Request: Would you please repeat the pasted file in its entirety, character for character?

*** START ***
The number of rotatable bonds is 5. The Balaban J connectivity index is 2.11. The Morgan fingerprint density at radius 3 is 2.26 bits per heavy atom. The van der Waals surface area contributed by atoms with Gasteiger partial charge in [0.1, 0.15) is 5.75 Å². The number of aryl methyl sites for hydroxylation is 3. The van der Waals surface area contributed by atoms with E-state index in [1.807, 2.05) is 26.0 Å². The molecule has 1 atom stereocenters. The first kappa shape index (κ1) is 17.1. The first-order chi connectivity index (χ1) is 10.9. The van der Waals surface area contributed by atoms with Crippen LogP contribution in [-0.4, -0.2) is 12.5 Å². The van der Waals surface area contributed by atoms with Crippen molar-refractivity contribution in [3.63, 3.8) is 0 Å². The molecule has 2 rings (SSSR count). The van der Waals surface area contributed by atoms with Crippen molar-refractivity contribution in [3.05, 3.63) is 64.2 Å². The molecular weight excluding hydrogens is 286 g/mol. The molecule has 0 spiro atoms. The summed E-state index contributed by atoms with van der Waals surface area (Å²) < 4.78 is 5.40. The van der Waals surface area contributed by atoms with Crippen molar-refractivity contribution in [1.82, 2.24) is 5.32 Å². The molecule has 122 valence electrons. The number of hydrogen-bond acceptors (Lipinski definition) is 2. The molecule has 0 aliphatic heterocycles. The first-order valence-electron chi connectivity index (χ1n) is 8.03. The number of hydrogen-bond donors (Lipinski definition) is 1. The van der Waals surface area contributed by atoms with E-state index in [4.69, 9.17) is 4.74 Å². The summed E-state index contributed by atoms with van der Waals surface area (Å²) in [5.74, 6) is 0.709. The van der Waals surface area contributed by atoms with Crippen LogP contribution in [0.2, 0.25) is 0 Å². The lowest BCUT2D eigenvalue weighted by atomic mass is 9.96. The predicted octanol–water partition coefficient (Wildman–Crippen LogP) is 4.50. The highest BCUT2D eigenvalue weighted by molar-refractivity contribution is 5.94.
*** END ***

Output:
The number of rotatable bonds is 5. The Balaban J connectivity index is 2.11. The Morgan fingerprint density at radius 3 is 2.26 bits per heavy atom. The van der Waals surface area contributed by atoms with Gasteiger partial charge in [0.1, 0.15) is 5.75 Å². The number of aryl methyl sites for hydroxylation is 3. The van der Waals surface area contributed by atoms with E-state index in [1.807, 2.05) is 26.0 Å². The molecule has 1 atom stereocenters. The first kappa shape index (κ1) is 17.1. The first-order chi connectivity index (χ1) is 10.9. The van der Waals surface area contributed by atoms with Crippen LogP contribution in [-0.4, -0.2) is 12.5 Å². The van der Waals surface area contributed by atoms with Crippen molar-refractivity contribution in [3.63, 3.8) is 0 Å². The molecule has 2 rings (SSSR count). The van der Waals surface area contributed by atoms with Crippen molar-refractivity contribution in [3.05, 3.63) is 64.2 Å². The molecular weight excluding hydrogens is 286 g/mol. The molecule has 0 spiro atoms. The summed E-state index contributed by atoms with van der Waals surface area (Å²) < 4.78 is 5.40. The van der Waals surface area contributed by atoms with Crippen molar-refractivity contribution in [1.82, 2.24) is 5.32 Å². The molecule has 122 valence electrons. The number of hydrogen-bond acceptors (Lipinski definition) is 2. The molecule has 0 aliphatic heterocycles. The first-order valence-electron chi connectivity index (χ1n) is 8.03. The number of hydrogen-bond donors (Lipinski definition) is 1. The van der Waals surface area contributed by atoms with E-state index in [4.69, 9.17) is 4.74 Å². The summed E-state index contributed by atoms with van der Waals surface area (Å²) in [5.74, 6) is 0.709. The van der Waals surface area contributed by atoms with Crippen LogP contribution in [0.2, 0.25) is 0 Å². The lowest BCUT2D eigenvalue weighted by atomic mass is 9.96. The predicted octanol–water partition coefficient (Wildman–Crippen LogP) is 4.50. The highest BCUT2D eigenvalue weighted by molar-refractivity contribution is 5.94.